We cannot afford silence any longer. There isn’t space to devalue the traumatizing experiences others. A nation recovering from several natural disasters (with a notable lack of action and coverage in Puerto Rico), a President speaking to hate groups while cancelling necessary healthcare subsidies for lower-income citizens….we need a multitude of loud voices against these atrocities, but we must also learn to listen. The cynically powerful and repressive are muffling voices that should be heard. 

What’s American Anyways?

In the past week, we saw the resurrection and death of another GOP healthcare bill, as well as massive failures across the board for the Trump administration in terms of focus and constructive action.

One obvious example of the discord is yet another social media war launched by the President, with tweets railing against the NFL. The rising political consciousness of athletes has been  assailed since former quarterback Colin Kaepernick  began a peaceful on-field protest a year ago. Some of the loftier discussions involve definitions of what constitutes patriotism. The Trumpbots advocate blind allegiance to tradition, with minimal consideration of different sociopolitical experiences of our country. Others view Kapernick’s kneeling as an expression of First Amendment rights designed to advocate change.

What does it mean to be American? The saying goes that actions speak louder than words, and the public and the office of President have been tested to back up their patriotism – with trial by fire, rain and torrential winds. Hurricanes, earthquakes and other disasters have recently devastated states, territories, and communities.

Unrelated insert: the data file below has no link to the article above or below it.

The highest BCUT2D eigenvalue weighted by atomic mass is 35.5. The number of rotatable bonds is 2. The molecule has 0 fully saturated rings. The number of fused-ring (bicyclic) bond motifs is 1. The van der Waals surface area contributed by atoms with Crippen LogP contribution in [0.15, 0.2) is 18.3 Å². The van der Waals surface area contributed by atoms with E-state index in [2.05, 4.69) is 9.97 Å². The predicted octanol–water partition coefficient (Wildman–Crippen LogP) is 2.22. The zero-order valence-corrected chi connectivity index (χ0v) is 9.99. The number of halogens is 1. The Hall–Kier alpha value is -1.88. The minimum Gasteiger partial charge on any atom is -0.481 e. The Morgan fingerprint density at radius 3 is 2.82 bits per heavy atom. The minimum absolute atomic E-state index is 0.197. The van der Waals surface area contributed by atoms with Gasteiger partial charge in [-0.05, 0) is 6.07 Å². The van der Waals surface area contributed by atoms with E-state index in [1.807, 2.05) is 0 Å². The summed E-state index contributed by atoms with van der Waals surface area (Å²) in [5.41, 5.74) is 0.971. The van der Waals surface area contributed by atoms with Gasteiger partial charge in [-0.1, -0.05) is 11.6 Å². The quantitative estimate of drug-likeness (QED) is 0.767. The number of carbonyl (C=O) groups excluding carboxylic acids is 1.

Trump and his America have failed to be inclusive in their support of crisis operations. In the aftermath of hurricanes Harvey and Irma, Texas is slowly on the path to recovery and the Florida Keys are opening up next week for tourism, despite 25 percent of homes being destroyed. News of progress has been muted, eclipsed by other trending topics, including the devastation of non-mainland American territories.

Texas and Florida have electricity and supplies. Puerto Rico does not. It took nearly a whole week for public outcry to turn into a collective roar, demanding that Donald Trump and his administration take action, rather than ignore the increased degradation of daily life for Puerto Ricans.

I’m sure your social media, news feeds and offline conversations have been filled with both NFL news and hurricane updates. But we need more media clarity regarding exactly who is being most negatively affected by the indifference: those whose skin tone is not found on the same color swatch as Mr. Trump (although in fairness, there aren’t many orange people).

It’s no secret that America has a race and “othering” problem. This administration is attacking sexual assault victims, non-christian religions, and pre-emptively filing waivers for the Jones Act in areas that support Trump and house his default residence.  Meanwhile, leadership held off on filing for a ravaged area full of brown people.

It’s time to hold authorities responsible and accountable for their lethal biases. People are dying from inaction and insufficient support. To be American isn’t a complexion, blind obedience to a ritual or speaking Midwestern English. Americanism used to mean welcoming and protecting freedoms, taking care of our citizens in times of crisis. It’s a shame that the occupant of the nation’s highest office needs constant reminders.

Polar Vortextual Mood Swings (January 31, 2014)

“Yesterday, I stood outside waiting for the Chicago Avenue bus. I saw one approaching and my heart leapt. Then the bastard drove right by us, resulting in another 30 minutes of trying to withstand the wind. I just started crying. I am so sick of being cold.”

-Conversational anecdote from personal trainer friend